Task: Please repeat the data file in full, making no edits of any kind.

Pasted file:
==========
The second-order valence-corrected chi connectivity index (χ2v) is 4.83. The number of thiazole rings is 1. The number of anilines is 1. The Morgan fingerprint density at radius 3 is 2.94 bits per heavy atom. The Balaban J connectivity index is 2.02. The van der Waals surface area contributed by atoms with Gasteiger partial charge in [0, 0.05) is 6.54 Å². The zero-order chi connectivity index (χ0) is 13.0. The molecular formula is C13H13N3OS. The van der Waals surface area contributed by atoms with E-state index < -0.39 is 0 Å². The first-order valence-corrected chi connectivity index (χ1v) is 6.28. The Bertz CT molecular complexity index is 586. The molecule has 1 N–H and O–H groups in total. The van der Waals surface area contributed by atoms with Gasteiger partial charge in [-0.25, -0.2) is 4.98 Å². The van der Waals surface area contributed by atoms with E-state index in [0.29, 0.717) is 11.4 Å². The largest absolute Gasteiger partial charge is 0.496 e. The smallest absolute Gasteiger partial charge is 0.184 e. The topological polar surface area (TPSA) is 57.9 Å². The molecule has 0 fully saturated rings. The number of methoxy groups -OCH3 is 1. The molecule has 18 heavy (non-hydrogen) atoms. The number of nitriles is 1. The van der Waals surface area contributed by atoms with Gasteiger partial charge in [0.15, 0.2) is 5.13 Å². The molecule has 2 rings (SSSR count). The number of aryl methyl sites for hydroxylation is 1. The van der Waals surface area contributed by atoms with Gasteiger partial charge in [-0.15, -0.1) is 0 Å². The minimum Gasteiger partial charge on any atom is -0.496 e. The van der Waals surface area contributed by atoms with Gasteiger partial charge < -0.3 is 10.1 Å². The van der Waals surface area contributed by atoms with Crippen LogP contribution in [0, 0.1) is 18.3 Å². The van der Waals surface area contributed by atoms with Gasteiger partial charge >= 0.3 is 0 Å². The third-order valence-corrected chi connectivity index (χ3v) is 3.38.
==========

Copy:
The second-order valence-corrected chi connectivity index (χ2v) is 4.83. The number of thiazole rings is 1. The number of anilines is 1. The Morgan fingerprint density at radius 3 is 2.94 bits per heavy atom. The Balaban J connectivity index is 2.02. The van der Waals surface area contributed by atoms with Gasteiger partial charge in [0, 0.05) is 6.54 Å². The zero-order chi connectivity index (χ0) is 13.0. The molecular formula is C13H13N3OS. The van der Waals surface area contributed by atoms with E-state index < -0.39 is 0 Å². The first-order valence-corrected chi connectivity index (χ1v) is 6.28. The Bertz CT molecular complexity index is 586. The molecule has 1 N–H and O–H groups in total. The van der Waals surface area contributed by atoms with Gasteiger partial charge in [-0.25, -0.2) is 4.98 Å². The van der Waals surface area contributed by atoms with E-state index in [0.29, 0.717) is 11.4 Å². The largest absolute Gasteiger partial charge is 0.496 e. The smallest absolute Gasteiger partial charge is 0.184 e. The topological polar surface area (TPSA) is 57.9 Å². The molecule has 0 fully saturated rings. The number of methoxy groups -OCH3 is 1. The molecule has 18 heavy (non-hydrogen) atoms. The number of nitriles is 1. The van der Waals surface area contributed by atoms with Gasteiger partial charge in [0.15, 0.2) is 5.13 Å². The molecule has 2 rings (SSSR count). The number of aryl methyl sites for hydroxylation is 1. The van der Waals surface area contributed by atoms with Gasteiger partial charge in [-0.15, -0.1) is 0 Å². The minimum Gasteiger partial charge on any atom is -0.496 e. The van der Waals surface area contributed by atoms with Gasteiger partial charge < -0.3 is 10.1 Å². The van der Waals surface area contributed by atoms with Crippen LogP contribution in [0, 0.1) is 18.3 Å². The van der Waals surface area contributed by atoms with Gasteiger partial charge >= 0.3 is 0 Å². The third-order valence-corrected chi connectivity index (χ3v) is 3.38.